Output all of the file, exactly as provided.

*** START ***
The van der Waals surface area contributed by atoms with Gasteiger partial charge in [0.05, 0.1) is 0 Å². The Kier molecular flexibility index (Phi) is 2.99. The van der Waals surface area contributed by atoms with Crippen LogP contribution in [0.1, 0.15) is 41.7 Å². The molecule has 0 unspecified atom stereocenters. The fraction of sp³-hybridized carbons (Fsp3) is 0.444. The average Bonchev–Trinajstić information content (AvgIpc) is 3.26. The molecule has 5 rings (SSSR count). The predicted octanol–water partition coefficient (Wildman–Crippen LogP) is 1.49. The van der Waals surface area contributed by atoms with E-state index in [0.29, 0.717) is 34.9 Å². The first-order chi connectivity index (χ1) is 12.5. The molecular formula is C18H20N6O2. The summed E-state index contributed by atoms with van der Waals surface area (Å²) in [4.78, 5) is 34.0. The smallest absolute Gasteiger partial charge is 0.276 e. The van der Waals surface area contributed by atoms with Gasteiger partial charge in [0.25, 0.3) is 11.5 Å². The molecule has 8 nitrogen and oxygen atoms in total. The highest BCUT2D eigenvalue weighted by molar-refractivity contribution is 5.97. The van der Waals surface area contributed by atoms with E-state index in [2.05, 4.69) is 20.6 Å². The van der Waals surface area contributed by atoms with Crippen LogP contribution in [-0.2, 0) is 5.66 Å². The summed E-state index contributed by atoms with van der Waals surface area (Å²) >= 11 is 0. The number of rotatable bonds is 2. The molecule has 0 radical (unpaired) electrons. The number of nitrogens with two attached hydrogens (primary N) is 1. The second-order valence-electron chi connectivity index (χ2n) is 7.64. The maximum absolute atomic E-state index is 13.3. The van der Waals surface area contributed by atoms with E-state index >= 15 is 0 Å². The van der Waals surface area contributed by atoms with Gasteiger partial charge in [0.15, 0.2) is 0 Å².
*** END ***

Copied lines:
The van der Waals surface area contributed by atoms with Gasteiger partial charge in [0.05, 0.1) is 0 Å². The Kier molecular flexibility index (Phi) is 2.99. The van der Waals surface area contributed by atoms with Crippen LogP contribution in [0.1, 0.15) is 41.7 Å². The molecule has 0 unspecified atom stereocenters. The fraction of sp³-hybridized carbons (Fsp3) is 0.444. The average Bonchev–Trinajstić information content (AvgIpc) is 3.26. The molecule has 5 rings (SSSR count). The predicted octanol–water partition coefficient (Wildman–Crippen LogP) is 1.49. The van der Waals surface area contributed by atoms with E-state index in [0.29, 0.717) is 34.9 Å². The first-order chi connectivity index (χ1) is 12.5. The molecular formula is C18H20N6O2. The summed E-state index contributed by atoms with van der Waals surface area (Å²) in [4.78, 5) is 34.0. The smallest absolute Gasteiger partial charge is 0.276 e. The van der Waals surface area contributed by atoms with Gasteiger partial charge in [0.25, 0.3) is 11.5 Å². The molecule has 8 nitrogen and oxygen atoms in total. The highest BCUT2D eigenvalue weighted by molar-refractivity contribution is 5.97. The van der Waals surface area contributed by atoms with E-state index in [2.05, 4.69) is 20.6 Å². The van der Waals surface area contributed by atoms with Crippen LogP contribution in [-0.2, 0) is 5.66 Å². The summed E-state index contributed by atoms with van der Waals surface area (Å²) >= 11 is 0. The number of rotatable bonds is 2. The molecule has 0 radical (unpaired) electrons. The number of nitrogens with two attached hydrogens (primary N) is 1. The second-order valence-electron chi connectivity index (χ2n) is 7.64. The maximum absolute atomic E-state index is 13.3. The van der Waals surface area contributed by atoms with E-state index >= 15 is 0 Å². The van der Waals surface area contributed by atoms with Gasteiger partial charge in [0.15, 0.2) is 0 Å².